Clash over climate change as small countries approach expiry date
NEW YORK--- As the United Nations gets ready for a high-level summit on climate change, there is a cry for help from the Pacific island state of Tuvalu which is in danger of vanishing from the face of the earth because of global warming and sea-level rise.
Tavau Teii, the Deputy Prime Minister of the (literally) sinking nation, said last week that one study had predicted that in 30 to 50 years time, Tuvalu will be swallowed by the ocean, along with some 10,000 of its inhabitants.
|Men sleep in the shade from trees during their lunch break as a woman cycles past them, Monday, Sept. 10, 2007 in Beijing. Although Chinese President Hu Jintao agreed to the climate-change pact recently made at the APEC summit in Sydney, he argued that developing nations like China have a lesser role to play. Hu said rich countries have polluted for longer and thus must take the lead in cutting emissions and providing money and technology to help developing countries clean up. (AP Photo/Wong Maye-E)
"We keep thinking the time will never come," he was quoted as saying, "The alternative is to turn ourselves into fish and live under water."
And closer home, we have a similar plight facing the Maldives. When the President of the Maldives, Maumoon Abdul Gayoom, addressed a meeting of the Commonwealth Heads of state in Kuala Lumpur many moons ago, he said that if his tiny island nation is asked to host the same conference in the next couple of decades, chances were the world's leaders will have to meet at the bottom of the ocean.
As a result of global warming and a projected sea level rise, the country of 369,000 people is expected to perish and sink into depths of the Indian Ocean. Fathulla Jameel, the sharp-witted former Foreign Minister of the Maldives, put it even more bluntly: "We are like a can of tuna fish. We come with an expiry date."
Like Tuvalu, Marshall Islands and several other low lying nation states, the Maldives is apparently caught between an unfriendly devil and a deep blue ocean. The tragedy of small island nations is that countries such as the Maldives and Tuvalu had contributed absolutely nothing to the degradation of the world's environment. But still they are asked to pay the penalty for the environmental crimes of others.
The effects of global warming-- such as sea-level rise, beach erosion, coral bleaching, increasing stress on coastal ecosystems, salinization of freshwater aquifers and damage to infrastructure from tropical storms-- are threatening to jeopardize the viability and the long-term sustainability of these island nations.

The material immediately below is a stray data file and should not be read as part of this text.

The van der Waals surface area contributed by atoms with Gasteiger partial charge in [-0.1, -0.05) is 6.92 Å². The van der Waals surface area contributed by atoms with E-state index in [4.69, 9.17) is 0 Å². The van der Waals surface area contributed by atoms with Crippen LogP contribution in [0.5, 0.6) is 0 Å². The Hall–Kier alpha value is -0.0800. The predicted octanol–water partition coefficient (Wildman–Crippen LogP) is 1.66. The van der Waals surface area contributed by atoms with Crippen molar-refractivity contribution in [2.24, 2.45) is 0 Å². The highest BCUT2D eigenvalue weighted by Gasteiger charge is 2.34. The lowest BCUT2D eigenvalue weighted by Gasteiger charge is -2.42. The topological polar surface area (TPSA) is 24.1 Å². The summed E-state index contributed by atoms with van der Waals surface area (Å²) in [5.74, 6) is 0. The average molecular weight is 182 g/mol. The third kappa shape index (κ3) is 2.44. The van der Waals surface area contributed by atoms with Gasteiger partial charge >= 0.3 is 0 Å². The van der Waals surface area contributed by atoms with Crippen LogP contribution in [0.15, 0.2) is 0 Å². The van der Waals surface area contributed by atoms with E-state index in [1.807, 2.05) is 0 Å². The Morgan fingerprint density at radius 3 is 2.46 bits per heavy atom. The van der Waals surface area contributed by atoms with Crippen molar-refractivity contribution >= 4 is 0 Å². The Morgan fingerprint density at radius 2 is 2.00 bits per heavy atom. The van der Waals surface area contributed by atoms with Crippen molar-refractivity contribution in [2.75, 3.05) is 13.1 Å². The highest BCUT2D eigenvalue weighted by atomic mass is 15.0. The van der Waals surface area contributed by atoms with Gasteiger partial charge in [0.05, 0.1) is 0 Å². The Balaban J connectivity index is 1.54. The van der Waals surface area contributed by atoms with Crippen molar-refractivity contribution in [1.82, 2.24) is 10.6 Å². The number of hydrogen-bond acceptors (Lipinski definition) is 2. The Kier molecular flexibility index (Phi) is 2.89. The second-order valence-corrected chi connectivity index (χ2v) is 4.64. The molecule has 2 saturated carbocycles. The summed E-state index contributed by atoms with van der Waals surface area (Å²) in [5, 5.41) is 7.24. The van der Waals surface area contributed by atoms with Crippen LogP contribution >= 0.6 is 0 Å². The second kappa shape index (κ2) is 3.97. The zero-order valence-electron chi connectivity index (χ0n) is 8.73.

As Secretary-General Ban Ki-moon said last week climate change is "one of the most complex, multi-faceted and serious threats the world faces. As a result primarily of human-caused emissions, our climate is changing" causing droughts, floods and heat waves sparking crop failures, conflicts and human suffering.
In 2007 alone, he said, human activity will cause more than 25 billion tons of carbon dioxide to be emitted into the atmosphere. Under the Kyoto Protocol, which came into force in 2005, 36 industrial countries committed to reducing their emissions in line with agreed targets by 2012. But most of the targets are still far off the mark.
With a rise in environmental degradation worldwide, the UN is hosting a summit on climate change on September 24. The primary objective of the meeting is to provide a higher political profile for the environmental threat facing the world at large. At the same time, the US has invited 20 of "the world's largest polluting countries" to a summit in Washington DC September 27-28. But not everyone is happy with the competing summits on climate change during the same week in September.
"I believe the U.S. move is a very wrong move because it will undermine the multilateral process (which resulted in the 2005 Kyoto Protocol governing climate change)," said Sunita Narain, one of the world's most active environmentalists, and director of the New Delhi-based Centre for Science and Environment. "I don't believe that the United States, the world's largest polluter, which has been a renegade nation, has the right to call such a meeting. They have no leadership role in this game," she said.
Although most of the countries invited to the US summit are industrial nations, US President George Bush has also extended his invitation to China and India, described as two of the world's largest polluters.
Narain said: "I have made it very clear that the Indian government should not go to it because then you are giving credibility to a process that is immoral, wrong and illegitimate."
Asked if India is going to participate, she said: "Who can refuse an invitation from the United States?. Come on. That's ok. We are a democracy and I have the right to tell my government that I don't agree."
She also said that climate change never had a high profile because of the reluctance of the US to put it on the international agenda. Even during the G8 summit meetings (of industrial nations) over the last few years, she said, Washington made it very clear to the host country that "if you mention the "C" word, we will not come."
The Washington summit has been dubbed a "Meeting of Major Economies on Energy Security and Climate Change" while the U.N. meeting is officially titled "The Future in our Hands: Addressing the Leadership Challenge of Climate Change."
As of last week, 44 heads of state and 26 heads of government (out of a total U.N. membership of 192) have been listed to speak at the United Nations. Sri Lanka is one of the countries on the list.